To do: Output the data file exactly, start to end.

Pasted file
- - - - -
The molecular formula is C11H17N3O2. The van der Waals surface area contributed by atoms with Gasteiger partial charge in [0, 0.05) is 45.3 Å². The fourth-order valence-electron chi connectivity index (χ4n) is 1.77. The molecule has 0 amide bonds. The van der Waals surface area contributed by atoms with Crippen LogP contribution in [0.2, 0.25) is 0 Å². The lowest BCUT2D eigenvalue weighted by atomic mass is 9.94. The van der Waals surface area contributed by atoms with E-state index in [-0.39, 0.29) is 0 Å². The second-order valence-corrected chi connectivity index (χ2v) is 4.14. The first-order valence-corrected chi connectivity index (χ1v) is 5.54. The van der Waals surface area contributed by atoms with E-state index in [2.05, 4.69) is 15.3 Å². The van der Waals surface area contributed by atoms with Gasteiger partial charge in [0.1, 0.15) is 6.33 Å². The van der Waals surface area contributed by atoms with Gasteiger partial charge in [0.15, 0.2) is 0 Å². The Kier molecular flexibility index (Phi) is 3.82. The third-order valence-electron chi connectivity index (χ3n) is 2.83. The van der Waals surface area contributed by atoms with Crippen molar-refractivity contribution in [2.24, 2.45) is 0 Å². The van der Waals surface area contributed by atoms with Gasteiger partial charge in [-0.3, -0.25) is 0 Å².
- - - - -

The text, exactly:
The molecular formula is C11H17N3O2. The van der Waals surface area contributed by atoms with Gasteiger partial charge in [0, 0.05) is 45.3 Å². The fourth-order valence-electron chi connectivity index (χ4n) is 1.77. The molecule has 0 amide bonds. The van der Waals surface area contributed by atoms with Crippen LogP contribution in [0.2, 0.25) is 0 Å². The lowest BCUT2D eigenvalue weighted by atomic mass is 9.94. The van der Waals surface area contributed by atoms with E-state index in [-0.39, 0.29) is 0 Å². The second-order valence-corrected chi connectivity index (χ2v) is 4.14. The first-order valence-corrected chi connectivity index (χ1v) is 5.54. The van der Waals surface area contributed by atoms with E-state index in [2.05, 4.69) is 15.3 Å². The van der Waals surface area contributed by atoms with Gasteiger partial charge in [0.1, 0.15) is 6.33 Å². The van der Waals surface area contributed by atoms with Gasteiger partial charge in [0.15, 0.2) is 0 Å². The Kier molecular flexibility index (Phi) is 3.82. The third-order valence-electron chi connectivity index (χ3n) is 2.83. The van der Waals surface area contributed by atoms with Crippen molar-refractivity contribution in [2.24, 2.45) is 0 Å². The van der Waals surface area contributed by atoms with Gasteiger partial charge in [-0.3, -0.25) is 0 Å².